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  1. Emacs lisp source code for .elc files?

    e.g. cal-mayan.elc

  2. Files in the /bin directory?

    e.g. cat, split, and echo

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@ixtmixiix this seems like 2 separate questions... why not actually make it 2 separate questions... plus getting the sources for X actually depends highly on what X is. –  xenoterracide Sep 18 '10 at 20:42
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@xenoterracide I don't think so... –  ixtmixilix Sep 19 '10 at 0:17
    
Check out this old question. –  Emanuel Berg Jan 15 '13 at 23:25
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3 Answers

up vote 4 down vote accepted

It depends a bit on what distribution you use. On a debian style system you could do something like this:

$ dpkg -S `which cat`
coreutils: /bin/cat
$ apt-get source coreutils

The last command will fetch the source archive and all the patches which were used to build the binary package that includes the cat command.

Alternatively you could just google for it. Or use even google code search.

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I do use Debian, and that's the answer I needed. I wanted a way that did not involve a google search, and that would work for anything on my harddrive. Thanks. –  ixtmixilix Sep 19 '10 at 0:17
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Correct! Only one detail: For this to work, in /etc/apt/sources.list, say you have deb http://ftp.de.debian.org/debian sid main contrib non-free. If so, add the same line (i.e., duplicate it), only append a -src suffix to deb: deb-src http://ftp.de.debian.org/debian sid main contrib non-free. (And, run sudo aptitude update when done.) Then, invoke apt-get just the way told in this answer. –  Emanuel Berg Jan 15 '13 at 23:55
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For RPM-based distributions you can ask "rpm -qi <somepackage>", or even "rpm -qi <somefile>" if you don't know the original package. It will tell you what the source RPM is, and the home page for the source. On Fedora (and other distributions using yum) you can then get the source package using yumdownloader, e.g. "yumdownloader --source <package>" will fetch it for you. The rpm(1) command will then allow you to unpack the source (the source RPM package contains the upstream source, assorted patches, configuration files, and a spec file that directs the building and installing of the result).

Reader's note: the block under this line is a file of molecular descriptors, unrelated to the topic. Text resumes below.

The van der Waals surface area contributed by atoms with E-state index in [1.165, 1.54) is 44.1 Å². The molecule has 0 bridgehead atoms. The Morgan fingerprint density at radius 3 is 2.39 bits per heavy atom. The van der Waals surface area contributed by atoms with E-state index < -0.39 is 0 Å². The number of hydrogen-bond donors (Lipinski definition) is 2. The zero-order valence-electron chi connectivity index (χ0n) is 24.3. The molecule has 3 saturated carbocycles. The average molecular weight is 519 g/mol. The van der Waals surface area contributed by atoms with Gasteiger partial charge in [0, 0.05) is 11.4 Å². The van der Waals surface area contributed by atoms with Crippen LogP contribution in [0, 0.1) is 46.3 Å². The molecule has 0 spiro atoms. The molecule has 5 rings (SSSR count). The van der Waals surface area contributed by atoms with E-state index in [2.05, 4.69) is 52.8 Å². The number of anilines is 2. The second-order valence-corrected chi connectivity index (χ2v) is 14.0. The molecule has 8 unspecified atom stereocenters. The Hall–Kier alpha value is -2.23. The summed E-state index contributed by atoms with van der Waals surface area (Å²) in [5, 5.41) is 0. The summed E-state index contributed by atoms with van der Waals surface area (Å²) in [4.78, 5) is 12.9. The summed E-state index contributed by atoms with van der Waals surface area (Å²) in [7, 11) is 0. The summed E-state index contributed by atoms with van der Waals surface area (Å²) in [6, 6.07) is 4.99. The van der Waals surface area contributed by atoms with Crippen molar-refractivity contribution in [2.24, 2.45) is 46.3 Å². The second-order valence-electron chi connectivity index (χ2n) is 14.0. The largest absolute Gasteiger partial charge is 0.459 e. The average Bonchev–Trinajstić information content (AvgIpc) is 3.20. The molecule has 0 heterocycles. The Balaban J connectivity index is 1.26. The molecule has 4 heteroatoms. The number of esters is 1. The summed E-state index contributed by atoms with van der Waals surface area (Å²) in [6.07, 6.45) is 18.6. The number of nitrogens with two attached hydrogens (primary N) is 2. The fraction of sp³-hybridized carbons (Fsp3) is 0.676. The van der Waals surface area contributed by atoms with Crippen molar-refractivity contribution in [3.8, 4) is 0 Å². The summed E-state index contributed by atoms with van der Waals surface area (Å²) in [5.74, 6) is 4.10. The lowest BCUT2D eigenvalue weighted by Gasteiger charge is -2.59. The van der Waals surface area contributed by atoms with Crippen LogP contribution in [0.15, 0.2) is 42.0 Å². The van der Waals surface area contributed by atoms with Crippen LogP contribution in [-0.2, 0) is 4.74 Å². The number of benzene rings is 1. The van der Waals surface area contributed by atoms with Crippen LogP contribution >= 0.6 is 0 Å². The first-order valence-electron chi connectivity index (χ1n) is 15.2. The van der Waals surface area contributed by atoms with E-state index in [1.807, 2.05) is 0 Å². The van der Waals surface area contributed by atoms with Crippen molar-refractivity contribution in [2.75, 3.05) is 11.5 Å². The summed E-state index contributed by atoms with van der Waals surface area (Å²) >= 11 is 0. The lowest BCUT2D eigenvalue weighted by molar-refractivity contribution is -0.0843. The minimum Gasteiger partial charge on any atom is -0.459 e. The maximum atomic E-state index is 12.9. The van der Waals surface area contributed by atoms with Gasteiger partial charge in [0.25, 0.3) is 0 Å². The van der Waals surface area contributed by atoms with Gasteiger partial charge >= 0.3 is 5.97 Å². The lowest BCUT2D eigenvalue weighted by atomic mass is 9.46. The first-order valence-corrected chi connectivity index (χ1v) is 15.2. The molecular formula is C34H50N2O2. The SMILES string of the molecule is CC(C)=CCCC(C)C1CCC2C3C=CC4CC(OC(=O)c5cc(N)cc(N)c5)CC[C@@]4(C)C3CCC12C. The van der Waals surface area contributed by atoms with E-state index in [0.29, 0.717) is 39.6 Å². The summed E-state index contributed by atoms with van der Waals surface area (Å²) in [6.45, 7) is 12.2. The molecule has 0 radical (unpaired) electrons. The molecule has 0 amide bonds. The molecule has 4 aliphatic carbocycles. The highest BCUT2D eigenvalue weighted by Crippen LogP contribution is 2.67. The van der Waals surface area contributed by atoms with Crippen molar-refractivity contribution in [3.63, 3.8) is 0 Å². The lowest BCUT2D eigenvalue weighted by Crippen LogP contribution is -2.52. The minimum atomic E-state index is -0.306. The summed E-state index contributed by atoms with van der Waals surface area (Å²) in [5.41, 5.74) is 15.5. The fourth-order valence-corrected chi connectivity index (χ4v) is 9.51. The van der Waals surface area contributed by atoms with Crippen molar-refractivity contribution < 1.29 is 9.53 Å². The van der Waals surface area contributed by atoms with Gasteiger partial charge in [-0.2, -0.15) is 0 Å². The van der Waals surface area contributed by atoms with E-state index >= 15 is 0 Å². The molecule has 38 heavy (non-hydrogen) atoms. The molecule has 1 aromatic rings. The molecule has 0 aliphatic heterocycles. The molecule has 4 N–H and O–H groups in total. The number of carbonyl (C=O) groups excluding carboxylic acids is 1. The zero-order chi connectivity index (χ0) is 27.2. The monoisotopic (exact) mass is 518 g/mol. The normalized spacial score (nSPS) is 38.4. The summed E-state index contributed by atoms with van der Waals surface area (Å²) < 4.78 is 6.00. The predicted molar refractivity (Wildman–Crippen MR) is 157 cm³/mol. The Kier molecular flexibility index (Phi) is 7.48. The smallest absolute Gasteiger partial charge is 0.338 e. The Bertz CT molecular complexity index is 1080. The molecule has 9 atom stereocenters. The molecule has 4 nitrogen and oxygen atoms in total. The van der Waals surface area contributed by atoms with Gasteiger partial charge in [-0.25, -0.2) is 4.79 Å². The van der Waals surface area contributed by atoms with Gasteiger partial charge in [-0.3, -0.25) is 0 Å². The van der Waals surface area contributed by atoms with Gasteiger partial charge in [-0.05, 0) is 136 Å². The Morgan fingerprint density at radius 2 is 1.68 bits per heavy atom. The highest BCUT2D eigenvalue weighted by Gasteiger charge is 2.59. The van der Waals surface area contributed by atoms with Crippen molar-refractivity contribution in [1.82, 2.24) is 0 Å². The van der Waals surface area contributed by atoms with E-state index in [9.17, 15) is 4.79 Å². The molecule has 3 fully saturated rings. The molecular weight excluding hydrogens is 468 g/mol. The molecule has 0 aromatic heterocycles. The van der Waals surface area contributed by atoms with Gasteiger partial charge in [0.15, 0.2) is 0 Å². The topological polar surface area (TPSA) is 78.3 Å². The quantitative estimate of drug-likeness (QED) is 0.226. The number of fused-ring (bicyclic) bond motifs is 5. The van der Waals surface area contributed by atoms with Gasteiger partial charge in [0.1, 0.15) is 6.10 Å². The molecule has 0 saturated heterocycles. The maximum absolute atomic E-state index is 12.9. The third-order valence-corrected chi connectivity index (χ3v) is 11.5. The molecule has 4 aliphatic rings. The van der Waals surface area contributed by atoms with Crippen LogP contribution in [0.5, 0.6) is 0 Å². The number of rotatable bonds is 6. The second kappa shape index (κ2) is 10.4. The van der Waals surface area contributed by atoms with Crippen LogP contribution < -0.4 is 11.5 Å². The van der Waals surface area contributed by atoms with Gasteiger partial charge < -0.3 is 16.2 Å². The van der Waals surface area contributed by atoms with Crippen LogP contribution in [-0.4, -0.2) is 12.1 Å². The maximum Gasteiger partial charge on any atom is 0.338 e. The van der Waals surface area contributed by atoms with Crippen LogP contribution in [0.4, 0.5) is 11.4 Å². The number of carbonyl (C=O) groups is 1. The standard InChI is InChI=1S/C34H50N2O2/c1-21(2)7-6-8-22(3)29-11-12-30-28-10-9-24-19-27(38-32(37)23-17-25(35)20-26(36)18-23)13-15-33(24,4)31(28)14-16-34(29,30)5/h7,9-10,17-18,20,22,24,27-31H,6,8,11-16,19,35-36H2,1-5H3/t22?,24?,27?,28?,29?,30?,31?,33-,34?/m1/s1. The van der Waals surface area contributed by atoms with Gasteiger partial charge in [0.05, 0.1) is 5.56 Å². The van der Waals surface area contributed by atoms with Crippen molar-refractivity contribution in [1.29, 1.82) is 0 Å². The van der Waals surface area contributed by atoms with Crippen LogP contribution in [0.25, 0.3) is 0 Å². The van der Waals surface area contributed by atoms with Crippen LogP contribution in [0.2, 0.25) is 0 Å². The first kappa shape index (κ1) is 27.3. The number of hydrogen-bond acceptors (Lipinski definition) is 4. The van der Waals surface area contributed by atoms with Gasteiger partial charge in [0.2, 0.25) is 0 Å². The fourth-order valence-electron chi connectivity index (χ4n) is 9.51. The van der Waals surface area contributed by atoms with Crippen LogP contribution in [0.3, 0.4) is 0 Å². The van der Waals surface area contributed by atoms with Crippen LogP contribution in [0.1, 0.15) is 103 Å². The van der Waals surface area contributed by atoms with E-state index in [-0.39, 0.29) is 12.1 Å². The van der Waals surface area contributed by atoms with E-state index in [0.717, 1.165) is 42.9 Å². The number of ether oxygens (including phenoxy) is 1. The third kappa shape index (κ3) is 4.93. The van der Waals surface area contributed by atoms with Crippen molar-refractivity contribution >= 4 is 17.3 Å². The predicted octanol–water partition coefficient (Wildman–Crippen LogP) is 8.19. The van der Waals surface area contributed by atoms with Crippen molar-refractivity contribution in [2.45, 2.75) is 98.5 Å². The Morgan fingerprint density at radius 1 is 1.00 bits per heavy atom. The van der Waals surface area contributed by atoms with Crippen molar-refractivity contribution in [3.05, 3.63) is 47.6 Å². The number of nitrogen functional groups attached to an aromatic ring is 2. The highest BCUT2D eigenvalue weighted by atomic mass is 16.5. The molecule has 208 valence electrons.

This comes handy if you need to install a package with some kind of local modifications (perhaps just to check out the next upstream version).

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One confusing thing is, I have that tool (/usr/bin/rpm) on Debian (which is not RPM-based but uses dpkg) - but fortunately it doesn't work as you describe it (that would have been too confusing!). For example, it says I don't have the dia package, which I do (and aptitude agrees). Is that tool a leftover, or is it something (slightly) different, only with the same name? –  Emanuel Berg Jan 15 '13 at 23:37
    
My answer was completing the question for RPM-based distributions. Your Debian RPM is either a workalike or a tool for working with RPMs on Debian. Or something even more bizarre. I'd be very suprised if it worked for you ;-) –  vonbrand Jan 16 '13 at 3:05
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For Emacs however, there is a special packet called emacs23-el under Ubuntu which includes all el-files of Emacs and installs them alongside the elc-Files. This has the advantage, that you can directly look at function and variable definitions from Emacs. Say you want to look at how the function string-insert-rectangle is defined. You hit C-h f string-insert-rectangle and a Help buffer appears with documentation, telling that it is defined in rect.el. If you click on rect.el Emacs automatically shows the function definition.

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Right! On Debian sid I have emacs24-el as well as the one you mentioned. –  Emanuel Berg Jan 16 '13 at 0:24
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